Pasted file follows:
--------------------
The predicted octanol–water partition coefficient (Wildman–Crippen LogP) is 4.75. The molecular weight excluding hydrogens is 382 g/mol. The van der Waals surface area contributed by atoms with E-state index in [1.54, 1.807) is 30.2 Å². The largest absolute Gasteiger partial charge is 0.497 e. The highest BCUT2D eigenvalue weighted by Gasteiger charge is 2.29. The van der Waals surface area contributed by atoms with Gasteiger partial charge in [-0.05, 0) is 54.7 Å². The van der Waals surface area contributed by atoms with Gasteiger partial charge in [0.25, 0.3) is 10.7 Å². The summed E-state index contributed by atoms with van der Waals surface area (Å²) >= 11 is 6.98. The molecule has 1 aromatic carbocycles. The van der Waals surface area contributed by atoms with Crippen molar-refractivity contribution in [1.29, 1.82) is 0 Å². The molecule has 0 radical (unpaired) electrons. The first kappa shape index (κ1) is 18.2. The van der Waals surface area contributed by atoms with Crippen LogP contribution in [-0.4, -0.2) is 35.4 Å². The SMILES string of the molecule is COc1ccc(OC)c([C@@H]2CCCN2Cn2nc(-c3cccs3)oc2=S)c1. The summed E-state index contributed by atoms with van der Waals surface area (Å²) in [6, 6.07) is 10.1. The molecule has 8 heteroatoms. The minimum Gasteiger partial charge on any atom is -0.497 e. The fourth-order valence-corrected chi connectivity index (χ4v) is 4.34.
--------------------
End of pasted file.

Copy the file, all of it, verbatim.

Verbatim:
The predicted octanol–water partition coefficient (Wildman–Crippen LogP) is 4.75. The molecular weight excluding hydrogens is 382 g/mol. The van der Waals surface area contributed by atoms with E-state index in [1.54, 1.807) is 30.2 Å². The largest absolute Gasteiger partial charge is 0.497 e. The highest BCUT2D eigenvalue weighted by Gasteiger charge is 2.29. The van der Waals surface area contributed by atoms with Gasteiger partial charge in [-0.05, 0) is 54.7 Å². The van der Waals surface area contributed by atoms with Gasteiger partial charge in [0.25, 0.3) is 10.7 Å². The summed E-state index contributed by atoms with van der Waals surface area (Å²) >= 11 is 6.98. The molecule has 1 aromatic carbocycles. The van der Waals surface area contributed by atoms with Crippen molar-refractivity contribution in [1.29, 1.82) is 0 Å². The molecule has 0 radical (unpaired) electrons. The first kappa shape index (κ1) is 18.2. The van der Waals surface area contributed by atoms with Crippen LogP contribution in [-0.4, -0.2) is 35.4 Å². The SMILES string of the molecule is COc1ccc(OC)c([C@@H]2CCCN2Cn2nc(-c3cccs3)oc2=S)c1. The summed E-state index contributed by atoms with van der Waals surface area (Å²) in [6, 6.07) is 10.1. The molecule has 8 heteroatoms. The minimum Gasteiger partial charge on any atom is -0.497 e. The fourth-order valence-corrected chi connectivity index (χ4v) is 4.34.